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ARS Home » Southeast Area » Fort Pierce, Florida » U.S. Horticultural Research Laboratory » Subtropical Insects and Horticulture Research » Research » Publications at this Location » Publication #344635

Research Project: IPM Methods for Insect Pests of Orchard Crops

Location: Subtropical Insects and Horticulture Research

Title: Predatory behavior of long-legged flies (Diptera:Dolichopodidae) and their potential negative effects on the parasitoid biological control agent of the Asian citrus psyllid (Hemiptera:Liviidae)

Author
item Cicero, Joseph - University Of Florida
item Adair, Matthew - Florida Research Center For Agricultural Sustainability (FLARES)
item Adair, Robert - Florida Research Center For Agricultural Sustainability (FLARES)
item Hunter, Wayne
item Avery, Pasco - University Of Florida
item Mizell, Russell - University Of Florida

Submitted to: Florida Entomologist
Publication Type: Peer Reviewed Journal
Publication Acceptance Date: 11/30/2016
Publication Date: 6/12/2017
Citation: Cicero, J.M., Adair, M.M., Adair, R.C., Hunter, W.B., Avery, P., Mizell, R.F. 2017. Predatory behavior of long-legged flies (Diptera: Dolichopodidae) and their potential negative effects on the parasitoid biological control agent of the Asian citrus psyllid (Hemiptera: Liviidae).Florida Entomologist. 100(2):485-487.

Interpretive Summary: Large populations of long-legged predatory flies (Diptera: Dolichopodidae) impose heavy predation pressure on inundative releases of Tamarixia radiata (Waterston) (Hymenoptera: Eulophidae) parasitoid wasps released to control the Asian citrus psyllid (Hemiptera: Liviidae). At times of release of the psyllid parasitoid, if coinciding with predatory fly peak activity, the flies on wing will efficiently catch wasps in mid-air as fast as the wasps are sprinkled from shipment containers onto the leaves of citrus plants. Flies on leaves enter into entrained scramble competition for prey by systematically “canvassing” upper leaf surfaces in rapid, jerked movements and, albeit infrequently, attack and eat wasps when encountered during this behavior. We determined the best times for release of parasitoids which would improve survival and increase suppression of the Asian citrus psyllid.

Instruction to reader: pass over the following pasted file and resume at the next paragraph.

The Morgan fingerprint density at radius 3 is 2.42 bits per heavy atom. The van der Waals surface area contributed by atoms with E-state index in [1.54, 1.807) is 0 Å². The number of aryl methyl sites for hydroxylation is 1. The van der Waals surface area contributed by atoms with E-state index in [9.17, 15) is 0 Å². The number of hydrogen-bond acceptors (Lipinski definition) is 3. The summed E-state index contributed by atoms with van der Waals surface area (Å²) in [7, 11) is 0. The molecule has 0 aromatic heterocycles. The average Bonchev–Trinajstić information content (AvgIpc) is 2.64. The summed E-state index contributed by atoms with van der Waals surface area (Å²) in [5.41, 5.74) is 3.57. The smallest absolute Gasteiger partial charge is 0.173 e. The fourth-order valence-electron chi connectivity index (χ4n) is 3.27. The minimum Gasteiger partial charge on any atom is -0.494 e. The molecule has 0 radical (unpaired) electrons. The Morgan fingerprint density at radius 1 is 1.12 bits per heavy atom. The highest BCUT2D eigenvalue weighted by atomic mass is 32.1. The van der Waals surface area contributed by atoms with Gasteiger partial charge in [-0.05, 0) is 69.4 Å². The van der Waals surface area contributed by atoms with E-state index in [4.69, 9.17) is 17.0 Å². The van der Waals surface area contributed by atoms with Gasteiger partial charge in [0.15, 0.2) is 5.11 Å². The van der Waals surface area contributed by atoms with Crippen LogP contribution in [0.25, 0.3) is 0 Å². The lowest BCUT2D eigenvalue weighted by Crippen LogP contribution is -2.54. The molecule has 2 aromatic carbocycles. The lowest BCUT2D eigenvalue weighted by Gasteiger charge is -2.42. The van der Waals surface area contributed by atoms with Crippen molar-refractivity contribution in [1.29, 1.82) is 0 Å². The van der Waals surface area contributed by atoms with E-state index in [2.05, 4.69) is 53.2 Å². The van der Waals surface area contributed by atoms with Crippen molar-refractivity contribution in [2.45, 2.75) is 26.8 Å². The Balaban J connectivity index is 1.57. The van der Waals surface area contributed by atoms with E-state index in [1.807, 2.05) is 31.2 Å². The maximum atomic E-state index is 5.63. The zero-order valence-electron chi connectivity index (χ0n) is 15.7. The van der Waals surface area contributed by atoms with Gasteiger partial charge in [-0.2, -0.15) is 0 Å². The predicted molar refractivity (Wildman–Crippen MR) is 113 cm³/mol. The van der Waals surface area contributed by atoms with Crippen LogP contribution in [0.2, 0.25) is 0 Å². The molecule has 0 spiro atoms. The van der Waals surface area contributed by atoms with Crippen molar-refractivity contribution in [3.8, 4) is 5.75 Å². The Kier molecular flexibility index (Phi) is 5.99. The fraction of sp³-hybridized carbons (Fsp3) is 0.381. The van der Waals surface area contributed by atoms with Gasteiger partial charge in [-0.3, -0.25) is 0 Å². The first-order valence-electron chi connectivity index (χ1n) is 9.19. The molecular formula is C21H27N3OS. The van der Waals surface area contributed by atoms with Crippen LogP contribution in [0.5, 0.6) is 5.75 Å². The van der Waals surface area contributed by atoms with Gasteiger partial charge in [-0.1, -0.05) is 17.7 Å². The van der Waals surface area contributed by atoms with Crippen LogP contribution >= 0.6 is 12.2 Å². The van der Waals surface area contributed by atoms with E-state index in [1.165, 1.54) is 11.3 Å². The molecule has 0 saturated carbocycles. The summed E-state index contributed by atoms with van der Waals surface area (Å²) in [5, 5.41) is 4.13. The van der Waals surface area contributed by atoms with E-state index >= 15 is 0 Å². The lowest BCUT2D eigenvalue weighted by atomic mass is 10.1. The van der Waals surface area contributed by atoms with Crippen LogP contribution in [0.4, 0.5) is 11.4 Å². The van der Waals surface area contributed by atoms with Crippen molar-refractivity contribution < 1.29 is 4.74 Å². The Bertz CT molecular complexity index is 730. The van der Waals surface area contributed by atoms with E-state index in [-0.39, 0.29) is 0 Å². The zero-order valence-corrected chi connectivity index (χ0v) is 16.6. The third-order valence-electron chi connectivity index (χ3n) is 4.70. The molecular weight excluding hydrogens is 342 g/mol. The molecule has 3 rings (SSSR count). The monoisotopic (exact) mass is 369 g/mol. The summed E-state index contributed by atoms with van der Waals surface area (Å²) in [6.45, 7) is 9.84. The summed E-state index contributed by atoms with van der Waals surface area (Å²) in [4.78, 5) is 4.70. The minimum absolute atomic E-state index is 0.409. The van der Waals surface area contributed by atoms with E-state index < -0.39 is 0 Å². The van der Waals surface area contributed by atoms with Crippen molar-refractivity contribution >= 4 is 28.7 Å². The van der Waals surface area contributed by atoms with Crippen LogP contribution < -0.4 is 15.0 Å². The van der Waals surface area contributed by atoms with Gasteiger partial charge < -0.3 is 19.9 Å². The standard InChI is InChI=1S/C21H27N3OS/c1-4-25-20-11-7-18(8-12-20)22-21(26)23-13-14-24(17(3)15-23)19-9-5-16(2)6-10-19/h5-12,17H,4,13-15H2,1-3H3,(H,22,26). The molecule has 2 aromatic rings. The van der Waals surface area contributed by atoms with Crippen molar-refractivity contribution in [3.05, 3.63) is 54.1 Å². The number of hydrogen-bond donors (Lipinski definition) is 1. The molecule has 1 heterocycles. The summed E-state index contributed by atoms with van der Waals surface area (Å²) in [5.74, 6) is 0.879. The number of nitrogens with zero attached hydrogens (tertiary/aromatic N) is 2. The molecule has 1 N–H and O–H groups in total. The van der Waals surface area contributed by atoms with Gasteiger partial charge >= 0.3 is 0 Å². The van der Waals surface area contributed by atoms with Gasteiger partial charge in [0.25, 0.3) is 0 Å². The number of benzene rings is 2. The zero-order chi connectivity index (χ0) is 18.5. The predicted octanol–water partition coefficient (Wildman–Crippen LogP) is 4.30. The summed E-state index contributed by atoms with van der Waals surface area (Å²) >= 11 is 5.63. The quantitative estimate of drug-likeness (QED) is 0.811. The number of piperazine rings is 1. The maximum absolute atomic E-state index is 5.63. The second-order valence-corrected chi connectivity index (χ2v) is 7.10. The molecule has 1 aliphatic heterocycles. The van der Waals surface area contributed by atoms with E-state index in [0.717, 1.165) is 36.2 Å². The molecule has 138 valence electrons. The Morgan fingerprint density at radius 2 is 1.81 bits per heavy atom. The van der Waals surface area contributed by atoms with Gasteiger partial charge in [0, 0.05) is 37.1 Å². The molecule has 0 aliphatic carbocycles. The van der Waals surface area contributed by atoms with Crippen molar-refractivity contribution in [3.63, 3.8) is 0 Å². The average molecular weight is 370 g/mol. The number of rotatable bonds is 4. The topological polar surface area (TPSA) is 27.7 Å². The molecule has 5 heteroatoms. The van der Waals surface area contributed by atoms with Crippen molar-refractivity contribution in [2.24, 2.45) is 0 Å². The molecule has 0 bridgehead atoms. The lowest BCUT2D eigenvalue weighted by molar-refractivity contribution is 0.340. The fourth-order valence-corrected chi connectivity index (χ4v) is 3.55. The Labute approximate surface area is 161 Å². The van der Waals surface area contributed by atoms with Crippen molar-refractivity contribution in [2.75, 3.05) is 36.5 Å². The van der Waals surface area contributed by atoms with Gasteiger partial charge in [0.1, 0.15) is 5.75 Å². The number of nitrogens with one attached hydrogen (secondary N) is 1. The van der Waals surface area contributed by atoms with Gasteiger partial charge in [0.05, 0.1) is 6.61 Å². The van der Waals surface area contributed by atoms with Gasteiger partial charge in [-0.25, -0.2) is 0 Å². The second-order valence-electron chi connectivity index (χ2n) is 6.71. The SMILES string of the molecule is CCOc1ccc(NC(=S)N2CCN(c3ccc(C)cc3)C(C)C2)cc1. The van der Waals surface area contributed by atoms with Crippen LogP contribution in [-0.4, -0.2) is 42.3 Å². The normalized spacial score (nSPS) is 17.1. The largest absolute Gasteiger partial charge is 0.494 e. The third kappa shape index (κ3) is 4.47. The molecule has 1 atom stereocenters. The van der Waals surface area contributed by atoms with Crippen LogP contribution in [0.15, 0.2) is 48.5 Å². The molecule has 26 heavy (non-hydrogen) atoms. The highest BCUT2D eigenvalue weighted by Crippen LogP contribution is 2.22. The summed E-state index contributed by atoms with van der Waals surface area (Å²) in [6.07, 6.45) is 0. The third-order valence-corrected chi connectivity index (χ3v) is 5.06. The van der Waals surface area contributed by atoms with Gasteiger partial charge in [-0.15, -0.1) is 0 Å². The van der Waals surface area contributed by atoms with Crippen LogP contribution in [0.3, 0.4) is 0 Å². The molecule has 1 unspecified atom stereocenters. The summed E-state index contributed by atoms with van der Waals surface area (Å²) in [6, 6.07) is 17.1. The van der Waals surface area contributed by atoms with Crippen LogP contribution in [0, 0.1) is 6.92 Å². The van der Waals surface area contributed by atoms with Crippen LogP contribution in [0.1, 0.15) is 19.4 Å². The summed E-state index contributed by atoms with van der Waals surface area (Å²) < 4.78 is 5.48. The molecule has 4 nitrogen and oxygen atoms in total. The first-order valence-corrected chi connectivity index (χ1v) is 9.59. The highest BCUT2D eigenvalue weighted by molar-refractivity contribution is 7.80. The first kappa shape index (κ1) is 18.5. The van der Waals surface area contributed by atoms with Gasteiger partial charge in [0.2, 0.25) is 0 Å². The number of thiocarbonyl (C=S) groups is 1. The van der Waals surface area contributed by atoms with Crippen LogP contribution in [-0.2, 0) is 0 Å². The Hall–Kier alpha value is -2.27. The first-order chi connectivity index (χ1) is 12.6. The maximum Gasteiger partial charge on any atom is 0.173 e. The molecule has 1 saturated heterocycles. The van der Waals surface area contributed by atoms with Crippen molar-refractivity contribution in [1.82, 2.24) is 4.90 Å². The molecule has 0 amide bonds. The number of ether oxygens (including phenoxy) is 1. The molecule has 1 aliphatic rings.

Technical Abstract: Impact of biological control agents such as parasitoids can be improved by determining best times for release when predation pressures will be reduced. Large populations of long-legged predatory flies (Diptera: Dolichopodidae) impose heavy predation pressure on inundative releases of the parasitoid wasp, Tamarixia radiata (Waterston) (Hymenoptera: Eulophidae) released to control the Asian citrus psyllid (Hemiptera: Liviidae). Observed at times of release of Tamarixia radiata, originally coincided with predatory fly peak activity. During this time the flies on wing efficiently caught wasps in mid-air as fast as the wasps were sprinkled from shipment containers onto the leaves of citrus plants. Flies on leaves enter into entrained scramble competition for prey by systematically “canvassing” upper leaf surfaces in rapid, jerked movements and, albeit infrequently, attack and eat wasps when encountered during this behavior. Shifting release times to early evening when the predatory flies are less active is proposed to improve survival and increase suppression of the Asian citrus psyllid.